Starting Saturday, anyone on the hunt for vintage, antique or custom furniture and home decor will have one more D.C. venue to prowl.
The District Flea, a new offshoot of the popular Brooklyn-based market, opens Saturday, from 10 a.m. to 5 p.m., at 945 Florida Ave. NW, just north of U Street. It will feature jewelry, art, crafts and food. Want more info? Read the Going Out Guide’s full roundup Monday.
We spoke with three local vendors who will set up shop at the market this Saturday.
Foundry, the furniture and clothing shop at 1522 U St. NW, is a culmination of Freeman’s long-held passion for vintage items and design. The store is now more than two years old, Freeman said.
“It had always been my dream to have store,” Freeman said. “I quit my job and opened it.”
Beyond setting up a shop at the inaugural Grant Avenue Market in Takoma Park this summer, Freeman said she has only ever rummaged through items at other flea markets. Having shopped at both the Brooklyn and Philadelphia Flea markets, Freeman plans on setting up shop at the District Flea for its whole six-week fall run.
“The folks from District Flea reached out to me and asked me to participate. I’m very excited,” Freeman said.
What can shoppers expect to find from Foundry at the market?
“I’ve always thought that upholstered furniture was very expensive,” Freeman said. “I’m trying to bring interesting, fun pieces that are reasonably priced, so it doesn’t have to cost anyone a fortune. There will be a bunch of that.”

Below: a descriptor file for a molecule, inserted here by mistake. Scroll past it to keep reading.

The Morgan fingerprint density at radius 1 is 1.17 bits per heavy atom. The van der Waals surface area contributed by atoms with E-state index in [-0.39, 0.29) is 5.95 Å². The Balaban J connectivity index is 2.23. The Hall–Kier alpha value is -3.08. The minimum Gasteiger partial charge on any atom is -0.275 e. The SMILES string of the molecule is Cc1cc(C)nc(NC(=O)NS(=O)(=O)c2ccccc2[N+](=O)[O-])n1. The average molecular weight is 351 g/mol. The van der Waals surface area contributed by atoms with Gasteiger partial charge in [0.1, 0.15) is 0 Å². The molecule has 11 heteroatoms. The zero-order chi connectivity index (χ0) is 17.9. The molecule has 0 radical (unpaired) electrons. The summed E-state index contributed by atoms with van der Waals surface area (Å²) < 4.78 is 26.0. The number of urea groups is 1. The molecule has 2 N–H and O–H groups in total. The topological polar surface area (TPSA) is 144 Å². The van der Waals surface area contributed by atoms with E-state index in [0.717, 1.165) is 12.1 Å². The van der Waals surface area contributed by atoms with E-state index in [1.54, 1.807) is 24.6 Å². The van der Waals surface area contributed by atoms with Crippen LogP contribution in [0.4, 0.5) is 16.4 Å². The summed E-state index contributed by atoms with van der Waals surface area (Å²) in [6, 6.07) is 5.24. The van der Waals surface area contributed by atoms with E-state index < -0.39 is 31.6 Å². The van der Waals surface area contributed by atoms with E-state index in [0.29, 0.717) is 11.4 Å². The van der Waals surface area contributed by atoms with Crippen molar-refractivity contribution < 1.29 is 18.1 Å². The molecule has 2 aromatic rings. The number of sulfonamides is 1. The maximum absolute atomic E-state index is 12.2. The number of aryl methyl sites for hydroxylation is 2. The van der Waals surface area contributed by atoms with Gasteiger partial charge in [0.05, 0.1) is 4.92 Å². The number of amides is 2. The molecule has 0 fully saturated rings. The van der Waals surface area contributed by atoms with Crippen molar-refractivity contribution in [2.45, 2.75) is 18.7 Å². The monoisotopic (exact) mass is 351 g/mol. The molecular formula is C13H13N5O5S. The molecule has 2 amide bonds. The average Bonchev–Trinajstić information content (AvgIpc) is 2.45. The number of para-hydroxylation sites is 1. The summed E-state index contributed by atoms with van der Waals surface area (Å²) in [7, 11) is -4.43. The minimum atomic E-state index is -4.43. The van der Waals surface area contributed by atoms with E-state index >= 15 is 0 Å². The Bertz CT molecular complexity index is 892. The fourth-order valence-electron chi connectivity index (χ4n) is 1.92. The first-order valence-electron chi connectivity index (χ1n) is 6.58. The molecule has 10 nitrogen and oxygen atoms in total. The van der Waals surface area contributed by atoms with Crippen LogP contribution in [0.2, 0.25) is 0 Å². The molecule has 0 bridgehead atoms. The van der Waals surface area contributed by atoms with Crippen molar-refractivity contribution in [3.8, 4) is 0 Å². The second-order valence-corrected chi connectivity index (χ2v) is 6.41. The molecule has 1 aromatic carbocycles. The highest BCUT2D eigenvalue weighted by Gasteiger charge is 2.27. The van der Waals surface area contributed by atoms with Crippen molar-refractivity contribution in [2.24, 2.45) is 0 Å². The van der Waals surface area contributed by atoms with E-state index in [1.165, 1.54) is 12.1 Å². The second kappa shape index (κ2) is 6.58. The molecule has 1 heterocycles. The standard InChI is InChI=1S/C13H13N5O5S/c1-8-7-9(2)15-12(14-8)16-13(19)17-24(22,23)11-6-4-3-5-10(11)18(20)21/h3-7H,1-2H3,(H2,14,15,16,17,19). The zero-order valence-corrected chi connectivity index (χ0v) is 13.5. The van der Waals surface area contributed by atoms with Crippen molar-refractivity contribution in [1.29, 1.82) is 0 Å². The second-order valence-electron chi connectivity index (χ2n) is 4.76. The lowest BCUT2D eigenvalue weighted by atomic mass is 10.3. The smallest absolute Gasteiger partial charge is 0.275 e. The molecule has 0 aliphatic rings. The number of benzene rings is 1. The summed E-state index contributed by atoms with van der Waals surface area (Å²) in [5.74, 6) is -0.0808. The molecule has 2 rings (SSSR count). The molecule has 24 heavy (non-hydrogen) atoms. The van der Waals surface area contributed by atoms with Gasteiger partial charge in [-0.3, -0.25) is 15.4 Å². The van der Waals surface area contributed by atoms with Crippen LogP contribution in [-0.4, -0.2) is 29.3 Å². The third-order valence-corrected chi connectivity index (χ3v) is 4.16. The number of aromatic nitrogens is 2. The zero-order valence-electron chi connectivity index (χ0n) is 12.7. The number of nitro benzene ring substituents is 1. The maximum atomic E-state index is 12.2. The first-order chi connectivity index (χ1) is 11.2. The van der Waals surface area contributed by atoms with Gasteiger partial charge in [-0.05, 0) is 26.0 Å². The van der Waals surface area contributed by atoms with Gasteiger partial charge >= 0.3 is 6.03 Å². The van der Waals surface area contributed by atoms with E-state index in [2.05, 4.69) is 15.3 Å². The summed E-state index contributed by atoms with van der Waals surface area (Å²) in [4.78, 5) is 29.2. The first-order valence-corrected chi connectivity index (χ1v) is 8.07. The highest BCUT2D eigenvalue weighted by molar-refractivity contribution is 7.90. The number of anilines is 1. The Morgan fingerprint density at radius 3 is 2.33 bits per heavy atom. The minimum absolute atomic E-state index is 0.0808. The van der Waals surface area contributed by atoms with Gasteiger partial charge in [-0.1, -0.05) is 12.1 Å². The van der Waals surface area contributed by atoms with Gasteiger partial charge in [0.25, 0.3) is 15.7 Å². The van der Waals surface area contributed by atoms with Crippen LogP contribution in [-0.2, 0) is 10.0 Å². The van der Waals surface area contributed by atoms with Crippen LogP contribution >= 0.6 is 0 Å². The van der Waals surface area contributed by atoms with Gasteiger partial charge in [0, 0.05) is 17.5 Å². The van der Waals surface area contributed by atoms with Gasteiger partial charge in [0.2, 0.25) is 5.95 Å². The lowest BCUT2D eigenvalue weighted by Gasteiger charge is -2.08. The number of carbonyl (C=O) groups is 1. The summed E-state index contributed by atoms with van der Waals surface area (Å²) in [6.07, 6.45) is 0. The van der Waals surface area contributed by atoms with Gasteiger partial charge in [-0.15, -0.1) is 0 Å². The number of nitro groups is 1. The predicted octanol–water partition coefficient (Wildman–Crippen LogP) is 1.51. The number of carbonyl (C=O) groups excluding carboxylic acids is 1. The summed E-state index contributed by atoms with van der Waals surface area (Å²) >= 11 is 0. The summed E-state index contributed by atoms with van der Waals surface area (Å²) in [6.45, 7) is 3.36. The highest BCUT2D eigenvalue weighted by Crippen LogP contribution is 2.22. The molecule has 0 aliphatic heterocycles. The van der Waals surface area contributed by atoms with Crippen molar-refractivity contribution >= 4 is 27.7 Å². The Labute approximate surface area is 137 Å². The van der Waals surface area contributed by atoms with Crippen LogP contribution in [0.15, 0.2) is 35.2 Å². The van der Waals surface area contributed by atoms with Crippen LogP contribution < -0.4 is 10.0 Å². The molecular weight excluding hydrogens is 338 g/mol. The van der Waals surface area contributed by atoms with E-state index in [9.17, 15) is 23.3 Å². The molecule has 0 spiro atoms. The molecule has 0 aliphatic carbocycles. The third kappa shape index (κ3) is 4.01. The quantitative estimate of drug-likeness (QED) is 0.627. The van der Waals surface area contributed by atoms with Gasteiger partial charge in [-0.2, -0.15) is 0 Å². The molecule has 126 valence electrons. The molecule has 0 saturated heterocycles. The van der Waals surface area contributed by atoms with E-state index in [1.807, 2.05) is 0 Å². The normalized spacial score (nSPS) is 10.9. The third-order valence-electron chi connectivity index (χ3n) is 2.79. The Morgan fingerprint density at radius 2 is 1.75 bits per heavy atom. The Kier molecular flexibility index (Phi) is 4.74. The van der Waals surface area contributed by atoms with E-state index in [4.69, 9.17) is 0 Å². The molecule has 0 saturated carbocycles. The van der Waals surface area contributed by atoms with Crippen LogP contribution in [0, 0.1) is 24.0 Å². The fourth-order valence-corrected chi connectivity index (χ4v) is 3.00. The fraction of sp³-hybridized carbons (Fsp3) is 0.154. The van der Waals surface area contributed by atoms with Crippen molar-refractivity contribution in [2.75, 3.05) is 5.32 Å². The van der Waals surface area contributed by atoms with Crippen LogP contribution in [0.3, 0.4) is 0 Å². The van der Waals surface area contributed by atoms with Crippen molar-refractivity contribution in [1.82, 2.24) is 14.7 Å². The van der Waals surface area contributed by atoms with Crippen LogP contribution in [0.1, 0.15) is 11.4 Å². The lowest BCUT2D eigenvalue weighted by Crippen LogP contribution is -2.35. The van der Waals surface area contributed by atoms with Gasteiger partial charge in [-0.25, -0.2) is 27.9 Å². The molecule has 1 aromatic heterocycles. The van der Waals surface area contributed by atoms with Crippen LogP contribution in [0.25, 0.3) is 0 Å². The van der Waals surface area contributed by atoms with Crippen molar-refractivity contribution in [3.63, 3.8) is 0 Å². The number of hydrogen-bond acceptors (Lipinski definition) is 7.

Based out of her back yard and garage in Northwest Washington, Eleanor Madison takes what she calls “castaway” furniture and breathes new life into it. Madison, a recent University of Colorado graduate who grew up in Washington, fell in love with antique furniture when she and her college friends went shopping. Madison said she was often called upon to decorate bedrooms and apartments, and she would paint and accesororize old items for friends.
“I felt that we are living in this culture of newness and that we are so quick to devalue things that aren’t brand-new anymore. I was looking on Craigslist and was kind of shocked by how much stuff people were throwing away. I figured I had been doing this for fun since college, so sort of decided to go all in.”
Madison describes her aesthetic as “shabby-chic with an edge” and says that District Flea shoppers who stop by her spot will find anything from small, affordable accessories to a $700 vintage dresser.
“When I heard Brooklyn Flea was coming here, I was so, so excited,” Madison said. “It’s gonna be great.”
A former illustrator, Dino Paxenos said a co-worker and fellow artist introduced him to the world of antiques. After witnessing the business potential in buying and selling old furniture, Paxenos said he “saw freedom.”
“I didn’t hate my corporate job, but I didn’t want to do it forever,” Paxenos said. “I love the independent nature of the work. I kept going with it.”
Paxenos left his home and work in Reston and moved to Hyattsville. In 2003, he launched his Web site, Modern50, and he’s been reselling antiques full-time since 2007.
“I make things from salvaged parts,” Paxenos said of his work, which uses pieces from the 1890s through the 1940s. “That kind of assemblage stuff is popular these days. Even the nuts and bolts are old. I only use old stuff. That’s what people dig.”
Paxenos said he has shopped at various flea markets but rarely acts as a vendor.
“I’ll have some odds and ends, some furniture. Mostly weird little small tchotchkes.”
A vintage warehouse in Baltimore, with mid-century modern furniture, artwork and more.
Company founder and head designer Tony Oliver creates furniture and light fixtures with recycled material. Oliver was lead carpenter for the art department on “Extreme Makeover: Home Edition.”
Chris Ransick is a Delaware-based vintage furniture and home decor reseller. Ransick’s offerings include vintage bar and kitchenware.